As a biological sample, serum was chosen for the present study because the use of serum for the diagnosis of a disease has been pursued and sufficient amounts of serum samples are readily available. The NBS-labeling method is advantageous, in particular, for serum analysis. In a serum sample of mouse, rat, or human, more than 50% of all protein is albumin, which has only one tryptophan residue but has as many as 35 or 36 cysteine residues. Therefore, significant reduction of spectral complexity, which leads to less redundancy of signals, is accomplished, even without albumin depletion.13–16
Using the NBS method and HPLC-MALDI mass spectrometry, we analyzed serum proteins of hypertensive rat, hyperglycemic rat, and hyperglycemic mouse. In general, genetic diseases, such as hypertension and hyperglycemia, should arise from complex molecular mechanisms that involve fluctuation of expression of proteins—an abnormal level (up or down) of proteins. Since it is very difficult to pin down the cause of the diseases solely by genome analysis, dynamics of such proteins as core and immediate players in living bodies should directly be monitored.
We compared the expression levels of proteins between diseased samples and healthy counterparts, and detected pairwise peaks with a significant difference in their signal intensities between light and heavy modified peptide peaks. This is the first report that shows efficacy of a separation/automatic dispensing system when NBS-labeled peptides are used for differential analysis of expressed proteins. This study clearly demonstrated the efficacy of the separation/dispensing, which facilitated quantitative analysis by the NBS method.
Rabbit glyceraldehyde-3-phosphate dehydrogenase (G3P), chicken ovalbumin, bovine α-lactalbumin, chicken egg-white lysozyme, bradykinin fragment (bradykinin 1–7), and human adrenocorticotropic hormone fragment (ACTH 18–39) were purchased from Sigma (St. Louis, MO). Normal rat serum (WKY/NCrj) and hypertension serum (SHR/NCrj) from 10-wk-old males, normal rat serum (Crj/Wistar), and hyperglycemic serum (GK/Crj) from 5-wk-old males were purchased from Charles River Laboratories Japan, Inc. (Yokohama, Japan). Normal mouse serum (BKS.Cg-+Leprdb/+Leprdb/Jcl) and hyperglycemic serum (KK-Ay/Ta Jcl) from 10-wk-old males were purchased from CLEA Japan, Inc. (Tokyo, Japan). The sulfenyl halide reagent, 2-nitrobenzensulfenyl chloride (NBSCl-12C6: light form), was purchased from Tokyo Chemical Industry Co., Ltd. (Tokyo, Japan), and its heavy counterpart was synthesized for use. Sephadex LH-20 and were purchased from GE Healthcare Bio-Science (Piscataway, NJ). Sequencing-grade modified trypsin was obtained from Promega (Madison, WI).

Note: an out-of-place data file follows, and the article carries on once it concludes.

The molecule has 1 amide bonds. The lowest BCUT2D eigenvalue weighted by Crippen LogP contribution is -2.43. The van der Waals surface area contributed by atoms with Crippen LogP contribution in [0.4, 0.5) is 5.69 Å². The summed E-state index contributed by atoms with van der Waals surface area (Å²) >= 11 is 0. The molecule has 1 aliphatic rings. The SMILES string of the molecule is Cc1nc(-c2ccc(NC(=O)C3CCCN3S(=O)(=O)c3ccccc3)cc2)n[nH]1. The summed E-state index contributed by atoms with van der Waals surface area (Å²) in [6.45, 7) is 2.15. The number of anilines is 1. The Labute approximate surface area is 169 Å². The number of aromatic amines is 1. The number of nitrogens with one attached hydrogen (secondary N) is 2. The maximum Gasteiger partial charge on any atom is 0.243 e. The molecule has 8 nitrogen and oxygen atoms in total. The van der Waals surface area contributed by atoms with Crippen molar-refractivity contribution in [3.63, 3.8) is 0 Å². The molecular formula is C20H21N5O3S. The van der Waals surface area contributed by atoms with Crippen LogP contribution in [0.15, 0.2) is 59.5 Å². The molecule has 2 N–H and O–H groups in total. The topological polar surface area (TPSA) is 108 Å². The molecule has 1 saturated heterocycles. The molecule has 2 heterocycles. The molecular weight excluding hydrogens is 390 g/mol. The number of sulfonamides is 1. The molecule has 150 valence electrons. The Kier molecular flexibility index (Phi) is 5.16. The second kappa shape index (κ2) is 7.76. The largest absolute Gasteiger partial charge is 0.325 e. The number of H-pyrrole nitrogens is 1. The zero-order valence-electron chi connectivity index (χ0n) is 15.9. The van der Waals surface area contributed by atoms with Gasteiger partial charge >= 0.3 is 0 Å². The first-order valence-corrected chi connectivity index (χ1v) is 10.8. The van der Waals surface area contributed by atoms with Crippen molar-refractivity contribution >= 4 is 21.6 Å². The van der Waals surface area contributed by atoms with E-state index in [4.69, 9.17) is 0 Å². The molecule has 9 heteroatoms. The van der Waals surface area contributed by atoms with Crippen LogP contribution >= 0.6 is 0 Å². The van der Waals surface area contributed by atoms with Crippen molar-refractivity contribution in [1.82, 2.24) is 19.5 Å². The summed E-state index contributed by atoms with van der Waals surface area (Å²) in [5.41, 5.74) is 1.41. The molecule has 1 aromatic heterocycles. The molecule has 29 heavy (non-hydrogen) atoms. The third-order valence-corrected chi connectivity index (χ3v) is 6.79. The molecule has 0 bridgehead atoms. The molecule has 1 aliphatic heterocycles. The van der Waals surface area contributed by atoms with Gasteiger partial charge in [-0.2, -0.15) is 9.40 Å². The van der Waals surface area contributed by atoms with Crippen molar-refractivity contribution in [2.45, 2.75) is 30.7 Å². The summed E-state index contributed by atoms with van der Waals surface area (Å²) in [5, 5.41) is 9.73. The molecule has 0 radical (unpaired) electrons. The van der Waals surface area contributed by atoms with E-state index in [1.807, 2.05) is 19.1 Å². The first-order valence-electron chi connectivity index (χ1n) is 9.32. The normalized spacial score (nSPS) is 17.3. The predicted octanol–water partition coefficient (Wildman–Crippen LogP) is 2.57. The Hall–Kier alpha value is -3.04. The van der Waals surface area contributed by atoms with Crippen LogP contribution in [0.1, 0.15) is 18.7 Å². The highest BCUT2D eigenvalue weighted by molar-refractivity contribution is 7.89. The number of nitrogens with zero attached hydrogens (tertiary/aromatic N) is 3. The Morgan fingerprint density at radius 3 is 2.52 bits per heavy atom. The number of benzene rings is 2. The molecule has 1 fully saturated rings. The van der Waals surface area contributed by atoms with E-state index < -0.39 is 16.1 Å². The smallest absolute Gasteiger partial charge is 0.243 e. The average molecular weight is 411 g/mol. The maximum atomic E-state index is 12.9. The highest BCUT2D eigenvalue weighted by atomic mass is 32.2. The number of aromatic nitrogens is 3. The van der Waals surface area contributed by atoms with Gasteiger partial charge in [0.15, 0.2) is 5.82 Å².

α-Cyano-4-hydroxycinnamic acid (CHCA), 3-hydroxy-4-nitrobenzoic acid (HNBA), guanidine hydrochloride, iodoacetamide, trifluoroacetic acid (TFA), tris (2-carboxyethyl) phosphine (TCEP) hydrochloride, and tris (hydroxymethyl) aminomethane (Tris) were commercially available. Water used in all experiments was purified using a MilliQ Water Purification System (Millipore Corporation, Bedford, MA).